BOSTON – President Barack Obama, the vigorous campaigner, showed up at a rally for Massachusetts Gov. Deval Patrick in Boston on Saturday, countering an outburst from hecklers in the balcony demanding more AIDS funding and an end to the military’s “don’t ask, don’t tell” rule with a testy reply: “If they win, our opponents will cut AIDS funding right here in the USA.”
It was perhaps a sign that the path to four more years for Gov. Patrick is not entirely smooth. The Democrat is in a four-way re-election race against Republican candidate Charles Baker, Independent candidate Timothy Cahill, and Green-Rainbow candidate Jill Stein.
Obama cited Massachusetts for being number one among U.S. states in education, measured by student test scores; health care, measured by health insurance coverage of 97 percent of state residents; and job creation, ahead of all other states. He said the choice is clear between Patrick’s policies and those that came before.
“You didn’t elect him to do what was easy, you elected him to do what was right,” Obama said.
The president hammered away on a theme of Republican indifference to middle class Americans, and on an economic mess that, he said, Democrats have been dealing with since 2008.
“No doubt this is a difficult election here in Massachusetts and across the country,” Obama said.
He said 2001 to 2009 saw the most sluggish job growth since World War II, leading to a five percent drop in middle class income, jobs going overseas, and many Americans working two or three jobs to make ends meet.
“It was a once-in-a-lifetime challenge, a generational challenge,” Obama said. “I hoped, like many of you hoped, that both parties would set politics aside and get beyond the game playing. A lot of Republicans felt the same way across the country, but the Republican leadership in Washington didn’t. The Republican leadership made a tactical decision that, if they said no, if they opposed us every step of the way, they could ride people’s anger all the way to the ballot box. If they prevail, they will pursue the very same agenda that turned a record surplus into a record deficit, and let Wall Street run wild.”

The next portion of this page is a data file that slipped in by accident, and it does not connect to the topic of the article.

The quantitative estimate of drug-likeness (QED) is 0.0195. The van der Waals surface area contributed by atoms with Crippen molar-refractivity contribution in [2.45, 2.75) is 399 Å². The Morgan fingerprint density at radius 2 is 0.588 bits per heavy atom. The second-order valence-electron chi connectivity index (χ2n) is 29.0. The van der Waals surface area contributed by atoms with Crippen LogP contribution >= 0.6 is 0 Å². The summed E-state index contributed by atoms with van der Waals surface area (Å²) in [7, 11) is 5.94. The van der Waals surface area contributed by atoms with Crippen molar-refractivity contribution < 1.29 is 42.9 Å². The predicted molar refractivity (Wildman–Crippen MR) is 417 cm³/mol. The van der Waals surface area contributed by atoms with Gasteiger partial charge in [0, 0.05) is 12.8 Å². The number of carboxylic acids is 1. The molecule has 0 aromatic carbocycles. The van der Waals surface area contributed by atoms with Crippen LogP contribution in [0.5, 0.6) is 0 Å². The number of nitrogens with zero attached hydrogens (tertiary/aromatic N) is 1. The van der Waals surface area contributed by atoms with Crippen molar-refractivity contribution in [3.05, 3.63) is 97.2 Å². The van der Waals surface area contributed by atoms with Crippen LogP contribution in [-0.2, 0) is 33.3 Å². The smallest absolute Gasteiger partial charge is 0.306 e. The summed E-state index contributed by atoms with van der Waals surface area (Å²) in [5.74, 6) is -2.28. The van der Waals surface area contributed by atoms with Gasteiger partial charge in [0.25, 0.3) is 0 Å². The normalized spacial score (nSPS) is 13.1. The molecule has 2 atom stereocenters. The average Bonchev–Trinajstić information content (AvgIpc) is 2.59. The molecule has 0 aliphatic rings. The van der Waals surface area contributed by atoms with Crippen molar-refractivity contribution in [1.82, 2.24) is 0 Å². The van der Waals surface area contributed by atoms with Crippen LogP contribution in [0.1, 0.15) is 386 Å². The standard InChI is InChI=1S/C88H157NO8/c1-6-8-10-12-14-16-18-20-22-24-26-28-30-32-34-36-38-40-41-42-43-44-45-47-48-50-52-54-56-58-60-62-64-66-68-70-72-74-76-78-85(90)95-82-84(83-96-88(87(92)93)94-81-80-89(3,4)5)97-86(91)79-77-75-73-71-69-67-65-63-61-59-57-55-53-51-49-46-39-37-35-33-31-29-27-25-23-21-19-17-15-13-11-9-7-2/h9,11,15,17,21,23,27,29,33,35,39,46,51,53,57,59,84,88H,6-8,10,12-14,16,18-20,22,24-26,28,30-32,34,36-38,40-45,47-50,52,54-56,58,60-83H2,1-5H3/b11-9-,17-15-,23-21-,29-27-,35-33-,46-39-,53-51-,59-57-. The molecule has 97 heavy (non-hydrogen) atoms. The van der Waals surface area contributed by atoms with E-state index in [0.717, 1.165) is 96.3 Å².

“We’ve been there, we’ve tried it, we don’t like it, and we’re not going back,” Obama said.
Obama again used a frequently-referenced analogy of a car that, he said, Republican policies had sent into the ditch, from which Democrats had to extricate.
“We got it back on the road, a little banged up, and somebody taps me on the shoulder, and I look, and it’s the Republicans asking for the keys back,” he said.
“No, they can’t drive, they can ride, but in the back seat,” he continued. “Here’s the thing: When you want to drive a car forward, you shift into ‘D’ and when you want to go backward, you shift into ‘R’.”
“Because of the work we’ve done, we’re no longer facing the prospect of a second recession. But we’ve still got work to go. The biggest mistake we could make now is to go back to the very same politics that almost destroyed us. This election is about where we want to be two, five, ten, 20 years from now. It’s about the work we have left to do, about moving forward.”
Jobs, education, health care and alternative energy research were recurring themes from all speakers at the four-hour afternoon rally. Before it began, John E. Walsh, chairman of the Massachusetts Democratic Party, mentioned an “enthusiasm gap” between Democrats and Republicans.
Scott Brown’s election in January to the U.S. Senate seat long held by Edward M. Kennedy sent shock waves through Massachusetts Democratic circles that are still reverberating. It was the first solid sign of voter anger here and across the U.S. at politicians, and incumbents in particular.
Another possible sign of unease among Massachusetts Democrats: Longtime U.S. Rep. James P. McGovern, D-Worcester, stayed in his district on Saturday to campaign on one of the 17 days left before the November election, rather than attend the rally with Obama. Democrats, in other words, are feeling more vulnerable this election in this state than perhaps ever before.
“This election will be won on election day,” Walsh said. “We’re learning lessons from January. We weren’t prepared then. The infrastructure is in place now to put everyone to work effectively.”
That became a recurring theme of the rally, mentioned by Boston Mayor Thomas E. Menino and other speakers before a crowd that became increasingly animated until Obama walked on stage at around 4 p.m. eastern time.
Republicans, of course, were bashed by speaker after speaker as absentee villains, responsible for all the ills of the state and nation, eager to regain office by any means, and ready to undo all progress accomplished to date by Democrats. It was, after all, a political rally. Organizers estimated the crowd in the main hall of the Hynes Auditorium, two overflow rooms, and those standing outside at more than 16,000 persons.
Other speakers included labor leaders, the late Sen. Kennedy’s widow, Victoria Kennedy; U.S. Rep. Edward J. Markey; Mayor Menino; state party Chairman Walsh; Steve Grossman, candidate for Massachusetts treasurer; U.S. Sen. John F. Kerry; Lt. Gov. Tim Murray, and Gov. Patrick.